Saving The Pilots - A Pilot Whale Rescue Story

First published in Sanctuary Cub, Vol. 41 No. 5, May 2021

With inputs from Malaka Rodrigo

In southwestern Sri Lanka, people came together during the COVID-19 lockdown to rescue dozens of short-finned pilot whales from a mass beach stranding.

The Black Wave

In November 2020, Sri Lanka had imposed a second national lockdown as COVID-19 case numbers surged higher. In Panadura, a village 30 km.  south of capital city Colombo, fishermen who continued to eke a living at sea, saw a black wave rushing toward the shore one afternoon. A closer look revealed that the wave was a herd of short-finned pilot whales Globicephala macrorhynchus that were beaching themselves. Aghast, they rushed to the police so that the whales could be rescued before they died on land. “We tried to push them back to the sea, but they kept returning to the beach as if they wished to commit suicide,” said Upul Ranjith, one of the fishermen that reported the stranding.

Photo: Ekanayake Lalith.

A Perilous Mission

Soon, 28 personnel from the coast guard along with dozens of volunteers obtained curfew passes and spent the next 16 hours conducting a massive rescue operation. They had to be pushed off the beach, and repeatedly guided to deep waters, against the strong waves of the Laccadive sea. “It is similar to having the whales stuck on a treadmill for hours,” explained Asha de Vos, a marine expert who identified the species. It was not a simple mission – the tired whales were huge in size and kept returning to the beach, and divers were constantly in danger of colliding with them.

Night at Sea

Eventually, the sun was beginning to set and the sky was too cloudy to rely on moonlight. Darkness would only render the operation next to impossible! Luckily, a few off-road enthusiasts who wanted to help brought their jeeps on a ferry to sea and switched on the floodlights and lit up the sea! Many of the rescuers had spent hours in the water already, but refused to give up. By the next morning, the team was able to escort over a hundred pilot whales back to sea. Unfortunately, at least four of the whales died due to exhaustion and one washed up at a beach a few kilometres south of Panadura. But if the operation hadn’t been conducted, all of the whales may have perished. The short-finned pilot whale, like many other cetaceans, uses sonar to navigate the ocean and could possibly have been disturbed by a man-made source of sonar. However, conservationists have not ascertained why this particular herd at Panadura beached themselves.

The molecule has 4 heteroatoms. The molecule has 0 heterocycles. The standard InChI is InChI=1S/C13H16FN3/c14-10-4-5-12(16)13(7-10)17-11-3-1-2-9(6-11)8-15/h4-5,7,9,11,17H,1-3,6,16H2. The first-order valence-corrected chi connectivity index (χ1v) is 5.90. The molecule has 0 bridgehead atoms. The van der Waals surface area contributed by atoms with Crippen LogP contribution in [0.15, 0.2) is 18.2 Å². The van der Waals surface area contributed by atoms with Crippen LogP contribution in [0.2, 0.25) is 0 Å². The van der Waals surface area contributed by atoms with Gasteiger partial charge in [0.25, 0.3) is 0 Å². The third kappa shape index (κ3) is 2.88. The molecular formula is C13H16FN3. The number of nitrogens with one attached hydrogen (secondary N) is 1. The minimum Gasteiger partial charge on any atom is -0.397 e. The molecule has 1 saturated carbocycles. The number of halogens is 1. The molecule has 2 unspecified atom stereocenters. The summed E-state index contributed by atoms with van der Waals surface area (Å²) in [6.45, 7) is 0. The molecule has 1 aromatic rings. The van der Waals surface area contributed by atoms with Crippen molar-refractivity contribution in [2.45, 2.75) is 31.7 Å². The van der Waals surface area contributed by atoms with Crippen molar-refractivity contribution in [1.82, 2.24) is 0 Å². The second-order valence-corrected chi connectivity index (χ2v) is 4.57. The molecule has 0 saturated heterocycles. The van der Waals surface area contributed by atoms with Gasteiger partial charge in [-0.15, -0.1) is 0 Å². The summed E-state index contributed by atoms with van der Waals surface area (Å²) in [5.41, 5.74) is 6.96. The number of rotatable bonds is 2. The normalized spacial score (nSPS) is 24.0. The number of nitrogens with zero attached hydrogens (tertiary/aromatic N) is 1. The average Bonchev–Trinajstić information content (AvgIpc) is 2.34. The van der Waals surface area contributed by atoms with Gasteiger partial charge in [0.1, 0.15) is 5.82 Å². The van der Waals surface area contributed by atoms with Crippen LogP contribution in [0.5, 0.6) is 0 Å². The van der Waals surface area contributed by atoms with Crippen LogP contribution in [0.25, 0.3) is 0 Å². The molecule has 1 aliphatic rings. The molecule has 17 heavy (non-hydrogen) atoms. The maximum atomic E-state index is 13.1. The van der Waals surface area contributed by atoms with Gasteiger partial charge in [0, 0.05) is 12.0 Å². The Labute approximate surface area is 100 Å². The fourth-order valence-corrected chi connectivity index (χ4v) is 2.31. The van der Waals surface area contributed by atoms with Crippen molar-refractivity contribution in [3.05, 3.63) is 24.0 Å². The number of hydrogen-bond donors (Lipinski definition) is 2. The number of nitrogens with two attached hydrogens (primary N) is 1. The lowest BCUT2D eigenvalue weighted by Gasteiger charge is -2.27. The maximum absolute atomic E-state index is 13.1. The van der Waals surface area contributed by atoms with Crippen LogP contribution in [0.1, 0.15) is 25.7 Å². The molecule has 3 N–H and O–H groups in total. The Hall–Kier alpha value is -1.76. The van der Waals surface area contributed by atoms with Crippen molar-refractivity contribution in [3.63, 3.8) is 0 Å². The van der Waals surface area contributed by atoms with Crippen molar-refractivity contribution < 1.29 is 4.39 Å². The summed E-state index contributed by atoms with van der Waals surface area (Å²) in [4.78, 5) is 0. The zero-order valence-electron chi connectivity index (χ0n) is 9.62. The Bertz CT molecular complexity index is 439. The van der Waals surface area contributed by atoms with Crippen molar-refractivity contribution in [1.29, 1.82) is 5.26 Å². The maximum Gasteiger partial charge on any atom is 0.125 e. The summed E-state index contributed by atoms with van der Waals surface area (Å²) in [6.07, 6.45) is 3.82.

Photo: Roderick Eime/Public Domain.

The ‘Beaching’ Phenomenon

Cetaceans (whales and dolphins) strand themselves for various reasons, like sickness or injury. Species that use sonar to navigate get disoriented by man-made sonar, and accidentally beach themselves. This is why sonar is considered a marine pollutant! The distressed calls of a whale beaching itself may attract others, causing a mass stranding.


The Sri Lanka Coast Guard, Navy, local fishermen and volunteers and scientists from several of the country’s environmental organisations were involved in the massive rescue operation!

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